Totally without ambition, Mutt gains unwanted public notoriety in the city’s Night Court when he successfully defends a Bourbon Street stripper, a good-hearted individual burdened with a somewhat unconventional sexual orientation, before the Court. Mutt’s blatantly naive honesty somehow leads to his -- and Fred’s -- successful entry into city government.
He is encouraged when he accidentally comes into possession of two Voter Registration Cards, found in an abandoned house’s mailbox. Since they have no other “official” identities, he and Fred take on the cards’ names, that of a Mr & Mrs Jeansonne, and both become avid voters.
An enlightened scavenger on the trashpile of civilization, Mutt values most those individuals considered by society to be worthless -- the misfits, the outcasts, the useless, the outlaws. To him, they are the true indicators of the health or deterioration of a culture. Mutt instinctively knows that these individuals are inevitably the most deeply “human”, and as an added side benefit, they are invariably the most fun.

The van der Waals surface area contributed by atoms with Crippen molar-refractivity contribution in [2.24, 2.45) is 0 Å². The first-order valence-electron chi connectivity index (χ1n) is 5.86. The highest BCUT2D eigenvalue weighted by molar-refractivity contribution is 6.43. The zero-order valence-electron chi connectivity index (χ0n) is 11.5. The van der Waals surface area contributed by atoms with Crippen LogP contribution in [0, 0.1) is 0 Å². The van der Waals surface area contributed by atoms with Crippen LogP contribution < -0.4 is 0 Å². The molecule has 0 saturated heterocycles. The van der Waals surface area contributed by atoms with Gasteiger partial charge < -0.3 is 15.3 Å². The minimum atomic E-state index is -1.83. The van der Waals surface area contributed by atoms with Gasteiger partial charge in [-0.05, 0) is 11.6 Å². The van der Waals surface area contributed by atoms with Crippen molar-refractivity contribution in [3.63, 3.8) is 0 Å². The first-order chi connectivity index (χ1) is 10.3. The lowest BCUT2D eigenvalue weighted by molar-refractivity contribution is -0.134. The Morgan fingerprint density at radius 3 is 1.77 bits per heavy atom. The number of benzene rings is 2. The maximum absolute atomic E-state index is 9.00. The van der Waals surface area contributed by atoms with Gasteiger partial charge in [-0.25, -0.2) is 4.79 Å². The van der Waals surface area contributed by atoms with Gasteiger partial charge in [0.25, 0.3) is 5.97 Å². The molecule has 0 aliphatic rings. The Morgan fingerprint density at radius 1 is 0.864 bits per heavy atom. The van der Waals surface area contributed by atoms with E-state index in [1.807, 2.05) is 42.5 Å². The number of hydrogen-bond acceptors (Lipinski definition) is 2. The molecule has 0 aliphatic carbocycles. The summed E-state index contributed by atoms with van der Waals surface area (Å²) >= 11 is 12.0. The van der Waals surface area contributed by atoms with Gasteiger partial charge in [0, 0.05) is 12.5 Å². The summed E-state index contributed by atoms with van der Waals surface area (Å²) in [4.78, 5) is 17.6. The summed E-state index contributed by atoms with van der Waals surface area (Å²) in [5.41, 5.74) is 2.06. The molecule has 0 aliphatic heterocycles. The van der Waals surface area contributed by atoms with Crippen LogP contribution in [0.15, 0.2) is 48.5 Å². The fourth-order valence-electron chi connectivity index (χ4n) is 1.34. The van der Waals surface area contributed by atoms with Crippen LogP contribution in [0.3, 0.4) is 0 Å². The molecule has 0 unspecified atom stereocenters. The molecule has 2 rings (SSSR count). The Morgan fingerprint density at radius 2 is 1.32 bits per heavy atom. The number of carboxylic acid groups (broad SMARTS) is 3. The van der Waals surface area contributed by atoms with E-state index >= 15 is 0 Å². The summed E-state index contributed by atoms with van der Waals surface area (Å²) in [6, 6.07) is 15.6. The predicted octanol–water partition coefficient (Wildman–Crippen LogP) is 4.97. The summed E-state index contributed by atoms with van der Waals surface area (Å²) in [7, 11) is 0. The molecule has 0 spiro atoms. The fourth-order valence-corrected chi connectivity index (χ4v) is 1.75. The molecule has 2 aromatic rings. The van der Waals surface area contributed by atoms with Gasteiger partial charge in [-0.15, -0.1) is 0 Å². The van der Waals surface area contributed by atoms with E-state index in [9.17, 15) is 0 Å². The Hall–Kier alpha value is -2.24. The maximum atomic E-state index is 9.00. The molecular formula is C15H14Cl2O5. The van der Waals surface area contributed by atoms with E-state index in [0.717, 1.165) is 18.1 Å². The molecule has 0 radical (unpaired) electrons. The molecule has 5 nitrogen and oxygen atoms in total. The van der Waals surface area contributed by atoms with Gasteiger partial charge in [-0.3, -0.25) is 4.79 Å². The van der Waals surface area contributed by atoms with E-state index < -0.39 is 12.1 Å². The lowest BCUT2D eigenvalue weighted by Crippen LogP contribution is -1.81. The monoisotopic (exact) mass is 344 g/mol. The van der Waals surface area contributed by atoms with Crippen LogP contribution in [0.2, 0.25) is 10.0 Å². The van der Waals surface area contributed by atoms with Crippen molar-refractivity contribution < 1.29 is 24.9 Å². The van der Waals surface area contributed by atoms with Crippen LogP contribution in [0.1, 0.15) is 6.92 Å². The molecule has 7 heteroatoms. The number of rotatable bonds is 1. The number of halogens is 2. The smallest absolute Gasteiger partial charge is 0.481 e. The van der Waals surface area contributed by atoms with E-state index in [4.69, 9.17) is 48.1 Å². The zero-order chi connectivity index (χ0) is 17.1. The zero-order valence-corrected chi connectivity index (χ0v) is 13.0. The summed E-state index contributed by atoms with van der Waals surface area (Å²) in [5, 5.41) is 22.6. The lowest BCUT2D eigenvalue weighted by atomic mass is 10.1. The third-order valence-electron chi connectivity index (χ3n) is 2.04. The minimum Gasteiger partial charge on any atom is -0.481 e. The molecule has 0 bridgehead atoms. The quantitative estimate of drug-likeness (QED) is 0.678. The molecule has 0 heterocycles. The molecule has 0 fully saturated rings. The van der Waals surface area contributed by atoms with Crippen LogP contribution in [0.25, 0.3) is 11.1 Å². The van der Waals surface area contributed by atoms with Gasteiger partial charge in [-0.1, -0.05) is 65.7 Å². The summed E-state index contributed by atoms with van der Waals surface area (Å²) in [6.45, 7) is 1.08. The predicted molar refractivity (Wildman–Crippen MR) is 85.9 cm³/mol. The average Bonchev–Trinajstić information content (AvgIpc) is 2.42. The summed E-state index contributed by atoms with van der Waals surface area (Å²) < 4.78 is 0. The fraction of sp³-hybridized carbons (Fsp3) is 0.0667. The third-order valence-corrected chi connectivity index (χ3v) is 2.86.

Besides the otherworldly aura of the place, the actual neighborhoods of New Orleans also serve as a principal character in Unimportant People. Mutt’s story travels Fats Domino’s Lower Ninth Ward, slides into the lower depths of Bywater and Treme, trips through the French Quarter and Central Business District, lurks in the heavily WASP Uptown, and wades the swamps along the Gulf Coast.
With an energy and a dark slapstick humor that closely mirrors the reality, this novel vividly depicts the street-life of New Orleans and the extremes to which humans will go to communicate with one another.